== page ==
Oxygen isotopes being analysed in tree ring cellulose.
Photo: Jülich Research Centre
A juniper tree in the Karakorum Mountains (Northern
Photo: Kerstin Treydte
Stem disc of a juniper tree which died in the high age of 1200 years.
Photo: Jülich Research Centre
High tides, major flooding and snow chaos – it seems to be dripping, raining and snowing more than ever. In the issue of “Nature” from 27th April 2006 a research team from The Federal Institute for Forest, Snow and Landscape (WSL) together with scientists from Jülich, Bonn and Potsdam reported that the amount of precipitation in many regions of the world has actually increased over the past 150 years.
In an extensive comparison the team showed that the amount of precipitation, in many regions of the world, has increased in the past 150 years. This development is assumed to be linked to global warming. Humans are obviously responsible for part of this development, because the amount of precipitation clearly increased with the beginning of industrialisation and the ensuing global warming.
Juniper trees on the slopes of the Karakorum Mountains in northern Pakistan have a hard time. The soil is stony, the winters hard and rainfall sparse. Few people live here and that is why the trees have been able to grow undisturbed for over a thousand years. Their only source of water is rainfall as there are no streams or ground water. Along with the rain water the trees also take up oxygen, which they store in the woody cellulose. Within the tree rings the varying relationship between the oxygen isotopes 16O and 18O can be observed.
This was just what the international research team was looking for. From the trunks of the juniper trees the scientists extracted pencil thin cores and isolated the cellulose from the wood of every tree-ring. "The relationship between the two oxygen atoms, which vary in mass, in the cellulose gave us information about the amount of precipitation during that year", explained Professor Gerhard Schleser from the Institute of Chemistry and Dynamics in the Geosphere in Jülich. Tree rings therefore indirectly store climate information and can be regarded as a climate archive.
During her time as a doctorand at the research centre in Jülich, Kerstin Treydte of the WSL managed to measure oxygen isotopes in tree-rings dating back to 820 A.D. "We have reconstructed around 1,200 years of climate history for the Karakorum area – and have observed a signification increase in the amount of precipitation over the past 150 years", reports Treydte.
Together with the team of Jan Esper at the WSL she has now evaluated and analysed the data. Because the studied trees are so old the scientists were able to produce a 1000 year oxygen isotope series out of the tree rings. It is the first time, worldwide, that such a long and complete series has been produced from tree-rings. Up until now this procedure was mainly used for ice cores.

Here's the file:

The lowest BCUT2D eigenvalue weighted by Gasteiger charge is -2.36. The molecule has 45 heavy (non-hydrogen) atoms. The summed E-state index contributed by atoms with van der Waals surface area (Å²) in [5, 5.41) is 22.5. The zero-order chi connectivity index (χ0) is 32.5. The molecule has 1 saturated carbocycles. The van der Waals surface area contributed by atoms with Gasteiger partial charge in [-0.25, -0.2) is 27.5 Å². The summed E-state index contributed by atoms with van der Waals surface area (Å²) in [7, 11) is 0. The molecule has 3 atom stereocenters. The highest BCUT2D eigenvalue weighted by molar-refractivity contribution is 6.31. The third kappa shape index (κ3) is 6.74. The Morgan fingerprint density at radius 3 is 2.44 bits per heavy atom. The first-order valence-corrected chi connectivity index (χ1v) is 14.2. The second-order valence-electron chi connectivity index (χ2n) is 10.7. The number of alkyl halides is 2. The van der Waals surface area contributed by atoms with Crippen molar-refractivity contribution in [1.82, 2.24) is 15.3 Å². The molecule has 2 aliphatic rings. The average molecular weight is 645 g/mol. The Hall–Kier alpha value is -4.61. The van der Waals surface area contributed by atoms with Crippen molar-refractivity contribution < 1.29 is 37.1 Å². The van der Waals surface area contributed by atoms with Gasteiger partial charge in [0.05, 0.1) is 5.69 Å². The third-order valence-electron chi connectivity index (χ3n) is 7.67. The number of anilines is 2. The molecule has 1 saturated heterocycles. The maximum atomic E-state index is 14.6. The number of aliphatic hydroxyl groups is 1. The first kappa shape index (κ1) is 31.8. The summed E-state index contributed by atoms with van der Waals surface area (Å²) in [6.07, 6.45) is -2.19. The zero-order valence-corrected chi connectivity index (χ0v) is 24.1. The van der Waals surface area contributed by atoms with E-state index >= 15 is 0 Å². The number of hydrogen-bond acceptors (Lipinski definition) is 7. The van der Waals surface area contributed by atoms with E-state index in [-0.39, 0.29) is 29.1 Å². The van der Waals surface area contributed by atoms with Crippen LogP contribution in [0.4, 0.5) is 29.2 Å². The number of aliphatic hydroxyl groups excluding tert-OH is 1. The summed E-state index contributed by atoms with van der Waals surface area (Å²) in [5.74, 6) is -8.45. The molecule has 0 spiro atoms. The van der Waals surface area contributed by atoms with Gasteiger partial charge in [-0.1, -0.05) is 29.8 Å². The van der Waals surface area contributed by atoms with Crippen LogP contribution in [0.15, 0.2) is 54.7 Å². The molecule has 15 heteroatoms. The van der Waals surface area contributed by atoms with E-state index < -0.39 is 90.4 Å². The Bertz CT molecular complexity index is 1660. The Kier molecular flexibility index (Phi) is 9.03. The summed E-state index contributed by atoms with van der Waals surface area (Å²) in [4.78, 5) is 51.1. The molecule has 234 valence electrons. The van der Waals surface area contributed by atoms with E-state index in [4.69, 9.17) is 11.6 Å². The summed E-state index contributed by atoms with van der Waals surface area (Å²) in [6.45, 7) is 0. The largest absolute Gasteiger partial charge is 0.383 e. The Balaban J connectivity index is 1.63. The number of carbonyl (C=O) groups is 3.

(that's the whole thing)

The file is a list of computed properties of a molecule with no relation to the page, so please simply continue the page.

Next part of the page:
Using this series it was possible to reconstruct the development of precipitation in the corresponding area. In order to classify this result globally, the WSL research team compared this data with data collected from other world regions, amongst others with data from southern Germany. Precipitation fluctuates greatly in the various regions from year to year, but by comparing data from several hundred years, an overall increase in precipitation in the 20th Century can be observed. This increase can not at present be regionally, where has it rained more and where less and how often and how intensely is not yet clear. It is much more complicated to record long term changes in spatial precipitation distribution than to determine temperature distribution on the earth. "For that we have to be able to evaluate data from many locations" says Schleser. "This is especially important when one takes into consideration the influence precipitation has on humanity and on the various eco-systems, especially on those areas of the world affected by drought."
Apart from the new precipitation reconstructions from high Asia there are only a few similar, long term precipitation time data series available from other climatic areas. Scientists have smoothed out several of these data series and put them alongside the new series. What is interesting is that all of the series show an especially wet period starting in the 19th Century.
Next the team compared the precipitation curve with the temperature curve. They established that this wet period fell within a period of increasing temperatures which started in the 19th Century. The presumption, therefore, is that the earth’s hydrologic cycle is being intensified due to global warming. This has not just been taking place during the past few years but during the past thousand years.
The long term objective of this research is to develop models using
this climate data which would predict, amongst other things, long lasting
droughts or looking more to the future even century floods. This is why
scientists as a next step want to improve the data basis as well as to
reconstruct precipitation relationships and the dynamic of atmospheric
circulation in Europe.